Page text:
Ever wondered what was going through the artist's mind when they created the painting or print you love so much? Why that scene, and not another?
Read on and get a little closer!
The Smallholding By Hannah Giffard
I painted this picture of the house and animals for two ladies who had a smallholding. The original painting is about 30 X 24 cm. They loved these little pigmy goats, their bees and their two little scruffy dogs, one of which used to have a habit of poking her tongue out all the time. I went over there one day to photograph the place so that I could try and convey the feeling and atmosphere of it. The house is tucked away in south Norfolk, in a quiet, secluded spot behind the river Waveney.
The Blue Swimmer By Sue Richardson
I love a beach when the sun is going down; the sand is still warm and there are only a few people left, just watching the sea.
I sketched this woman in a blue swimsuit introducing her baby to the sea, standing on the edge of the waves. He was lodged on her hip as women the world over carry their children. It was a very rapid sketch and I added a swim cap as I wanted to keep a clean line between the two of them. I painted it as soon I got back to Cornwall while the image was fresh in my mind.
It’s my favourite painting and the one most commented on. I can still see them.
Rolling On The Rug By Catriona Hall
'Rolling On The Rug' was inspired by my own cat Edward, who is the pretty son of ugly Hamish, my other cat. Both were rescue cats from the appealingly-named village of Dove Holes in Derbyshire, though sadly Dove Holes was once voted the Ugliest Village in Britain.
Edward has taken a while to become less timid but now is more than happy to have his head stroked and then immediately rolls over to bare his tummy. I borrowed this pose for Rolling on the Rug and painted it with the cat's paws in the air. It seemed to cause some anxiety when I hung the picture like this, as a lot of people thought I'd got it upside down. I have hung it both ways now and the jury seems to still be out as to which was looks best, but oddly Edward is completely unconcerned by all of this.
A short sighted lady seeing 'Rolling on the Rug' hung with paws in the air did ask the rather surprising question as to why I'd painted a dead fox!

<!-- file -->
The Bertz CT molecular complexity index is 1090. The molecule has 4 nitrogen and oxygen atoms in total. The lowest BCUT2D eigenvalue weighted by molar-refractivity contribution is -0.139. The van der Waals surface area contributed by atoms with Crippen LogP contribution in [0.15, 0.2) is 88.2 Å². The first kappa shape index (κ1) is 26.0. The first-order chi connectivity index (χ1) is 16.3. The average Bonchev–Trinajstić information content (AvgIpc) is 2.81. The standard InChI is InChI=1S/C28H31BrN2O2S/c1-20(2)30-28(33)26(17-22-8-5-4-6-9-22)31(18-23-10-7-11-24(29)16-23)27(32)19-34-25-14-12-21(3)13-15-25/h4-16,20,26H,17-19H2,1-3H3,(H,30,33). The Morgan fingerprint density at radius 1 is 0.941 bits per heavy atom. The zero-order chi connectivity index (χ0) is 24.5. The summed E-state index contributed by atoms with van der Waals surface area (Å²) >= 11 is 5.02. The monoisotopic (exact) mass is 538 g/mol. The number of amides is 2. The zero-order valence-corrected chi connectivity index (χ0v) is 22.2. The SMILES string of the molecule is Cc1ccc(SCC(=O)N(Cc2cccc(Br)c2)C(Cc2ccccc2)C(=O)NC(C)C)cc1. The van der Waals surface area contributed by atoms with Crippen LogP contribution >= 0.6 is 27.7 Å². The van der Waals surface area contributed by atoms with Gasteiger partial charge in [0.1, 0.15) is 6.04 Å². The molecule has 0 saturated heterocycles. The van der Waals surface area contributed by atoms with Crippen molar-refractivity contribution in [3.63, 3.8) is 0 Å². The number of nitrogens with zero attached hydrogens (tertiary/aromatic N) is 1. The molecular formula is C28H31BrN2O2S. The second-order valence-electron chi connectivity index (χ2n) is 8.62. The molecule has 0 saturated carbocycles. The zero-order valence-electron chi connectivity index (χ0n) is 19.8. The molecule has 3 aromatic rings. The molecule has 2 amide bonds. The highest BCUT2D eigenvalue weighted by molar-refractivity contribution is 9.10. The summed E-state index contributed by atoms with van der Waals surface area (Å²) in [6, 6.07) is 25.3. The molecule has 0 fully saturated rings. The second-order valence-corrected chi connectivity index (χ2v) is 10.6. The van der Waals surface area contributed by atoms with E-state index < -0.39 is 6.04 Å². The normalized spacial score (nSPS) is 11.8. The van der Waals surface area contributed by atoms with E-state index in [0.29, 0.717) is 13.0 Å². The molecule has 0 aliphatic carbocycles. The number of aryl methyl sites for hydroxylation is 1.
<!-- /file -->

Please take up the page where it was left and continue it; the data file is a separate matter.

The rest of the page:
Robins By The Chapel By Therese Urbanska
When I am in my kitchen doing the washing up, this chapel is what I see every day from the window. It is no longer used, but I have clear memories of seeing the lights on in the evening and hearing the congregation sing hymns that used to drift in through my kitchen window.
I use card to create the shapes of the buildings, and to bring out the windows, doors etc so that they are relieved from the surface of the painting. Once my collage work is dry, I use acrylic paints that are built up in lots of layers. A toothbrush comes in handy too, to create the stars and snow!
Spaniel By Mary Collett
'Spaniel' was the first wood cut that I created on a course at West Dean College in Sussex.
West Dean is an amazing 19th century building which was left in trust as an educational community so that the techniques of craftsmanship can be preserved and taught, whilst new art works can also be created.
Our tutor was Merlyn Chesterman, whose woodcuts I had admired for some time. Amongst other ideas, I had taken with me a full-face black and white photo of a spaniel taken in beautiful light and shade which I had intended to be quite subtle.
I drew the spaniel's head out very roughly and just started to experiment with the cutting - pretty much like I would with lino. I found I really enjoyed the sensation of cutting through the wood. The tools were beautifully sharp and the wood is easy to cut in straight lines.
And so the background, which I was initially going to print black, just disintegrated into a mass of free-form diagonal lines which were very satisfying to cut. This dynamic background also seemed to give the spaniel more life, which seemed rather serendipitous!
Kitty By Tessa Newcomb
Sometimes the stories come to me when I'm painting but sometimes something happens that just has to be painted. In this instance, I was thinking how difficult it was to put up the Christmas tree and decorations on my own when I turned to see the cat had dived into the pile and had come up with tinsel around his neck. He then trailed it round the house as if to say, 'Get on with it'. Christmas had started. Now to dress the tree and get the decorations up before the family arrived!